It’s a jungle out there- training & development African style

Going on weekend safaris are par for the course living here in Kenya & with it comes learning about African wildlife.

I’m borrowing from some of the most amazing animals here & applying it to training & development.  Come on a training & development safari with me.

Gazelles can leap up to 3 metres.  That height keeps them out of the eyesight of cheetahs.  Gazelles can run up to 50 km/hr & sustain it for long whiles.

How it applies to training & development: Keeping things active is good for short whiles.  Get participants moving & involved.

Cheetahs on the other hand are sprinters.  When they’re going full tilt they are taking 150 breaths per minute & their body temperature can reach 30 degrees Celsius.  One more degree & they’d boil their brain, so while they can run fast (0 to 95 km/hr in 3 seconds), they can’t sustain it.

How it applies to training & development: cycle back & forth between action & reflection when training.  Officially this is called praxis.  Too much action means no reflection.  Take time to cool down participant’s brains & encourage reflection.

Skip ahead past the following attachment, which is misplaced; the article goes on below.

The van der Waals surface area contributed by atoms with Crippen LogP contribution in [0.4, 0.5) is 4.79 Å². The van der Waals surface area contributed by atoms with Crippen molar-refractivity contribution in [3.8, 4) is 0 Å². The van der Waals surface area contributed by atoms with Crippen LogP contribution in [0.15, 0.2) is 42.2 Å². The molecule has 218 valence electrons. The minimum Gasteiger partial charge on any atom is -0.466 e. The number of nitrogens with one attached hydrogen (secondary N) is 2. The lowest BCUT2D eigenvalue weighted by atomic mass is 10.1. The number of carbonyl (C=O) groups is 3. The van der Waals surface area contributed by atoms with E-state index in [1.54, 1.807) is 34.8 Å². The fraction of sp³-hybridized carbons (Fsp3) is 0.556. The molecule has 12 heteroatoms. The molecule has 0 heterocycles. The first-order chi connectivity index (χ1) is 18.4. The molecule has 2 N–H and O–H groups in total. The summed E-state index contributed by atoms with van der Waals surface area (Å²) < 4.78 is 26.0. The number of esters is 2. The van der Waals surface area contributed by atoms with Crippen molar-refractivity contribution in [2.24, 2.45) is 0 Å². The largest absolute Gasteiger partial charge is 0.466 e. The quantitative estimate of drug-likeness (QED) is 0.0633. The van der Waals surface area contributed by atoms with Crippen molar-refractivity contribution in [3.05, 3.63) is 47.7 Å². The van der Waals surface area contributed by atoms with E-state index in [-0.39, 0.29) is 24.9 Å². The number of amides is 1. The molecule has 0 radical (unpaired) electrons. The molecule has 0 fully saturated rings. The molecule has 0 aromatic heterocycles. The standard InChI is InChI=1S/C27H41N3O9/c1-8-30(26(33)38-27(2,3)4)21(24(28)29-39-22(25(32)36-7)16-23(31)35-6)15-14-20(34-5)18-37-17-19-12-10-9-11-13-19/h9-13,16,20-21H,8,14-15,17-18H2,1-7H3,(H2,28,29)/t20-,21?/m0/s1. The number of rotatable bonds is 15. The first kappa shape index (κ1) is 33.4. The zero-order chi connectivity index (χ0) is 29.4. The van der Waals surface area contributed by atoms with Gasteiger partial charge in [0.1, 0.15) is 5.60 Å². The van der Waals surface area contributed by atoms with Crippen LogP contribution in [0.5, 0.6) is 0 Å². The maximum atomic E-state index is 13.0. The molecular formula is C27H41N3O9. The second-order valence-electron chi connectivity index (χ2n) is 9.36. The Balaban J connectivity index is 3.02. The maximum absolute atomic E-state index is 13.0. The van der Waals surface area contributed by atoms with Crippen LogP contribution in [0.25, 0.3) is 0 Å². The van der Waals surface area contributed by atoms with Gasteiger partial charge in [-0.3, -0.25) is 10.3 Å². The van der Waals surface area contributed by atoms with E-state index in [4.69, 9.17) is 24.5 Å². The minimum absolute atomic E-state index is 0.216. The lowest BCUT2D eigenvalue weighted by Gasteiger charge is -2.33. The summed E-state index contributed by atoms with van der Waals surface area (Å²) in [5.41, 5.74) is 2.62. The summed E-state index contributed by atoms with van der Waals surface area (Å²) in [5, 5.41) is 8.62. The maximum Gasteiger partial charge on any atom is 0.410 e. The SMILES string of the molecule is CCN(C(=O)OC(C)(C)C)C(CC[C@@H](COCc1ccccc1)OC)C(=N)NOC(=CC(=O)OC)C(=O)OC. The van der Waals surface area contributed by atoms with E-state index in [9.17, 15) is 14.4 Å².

Cheetah young protect themselves by chirping like birds.  Literally.  Their cries for their mama sound like birds.  Makes sense when you think about it.  When cheetah cubs are hiding in the grasslands while mama’s hunting, they make like birds so predators aren’t alerted.

How it applies to training & development: look for inspiration outside the training & development field.  If cheetahs can chirp like birds, we as trainers can benefit from cross-pollination from other lines of work.  Explore.  Engage.  Enjoy.

Lions have fierce looking (& acting!) claws which when they take off on a hunt, dig into the soil & give them a good start.  The balance?  They can’t sustain their running for long.

Because hoofed animals (aka lion prey) don’t have claws to dig in & give them traction, they have a slower start when they’re off & running .  The tradeoff?  They can sustain their pace for long whiles.

Cheetah’s small & aerodynamic heads make them fast but on the other hand, they have small, weak jaws.

How it applies to training & development:  keep it balanced.  Know your assets & issues as a trainer.  Make sure you’re not training solely as you like to learn as that weakness will leave out learners.

The dark ‘tear lines’ on cheetah’s faces (see picture above) dampen the glare of the sun.  Think of the smudge lines football & baseball players put under their eyes.  Same thing.  Makes it easier to see.

How it applies to training & development: training’s hard work, take care of yourself when you’re training.  If you do you’ll be a much better trainer.  How can you avoid the glare & embrace the light?


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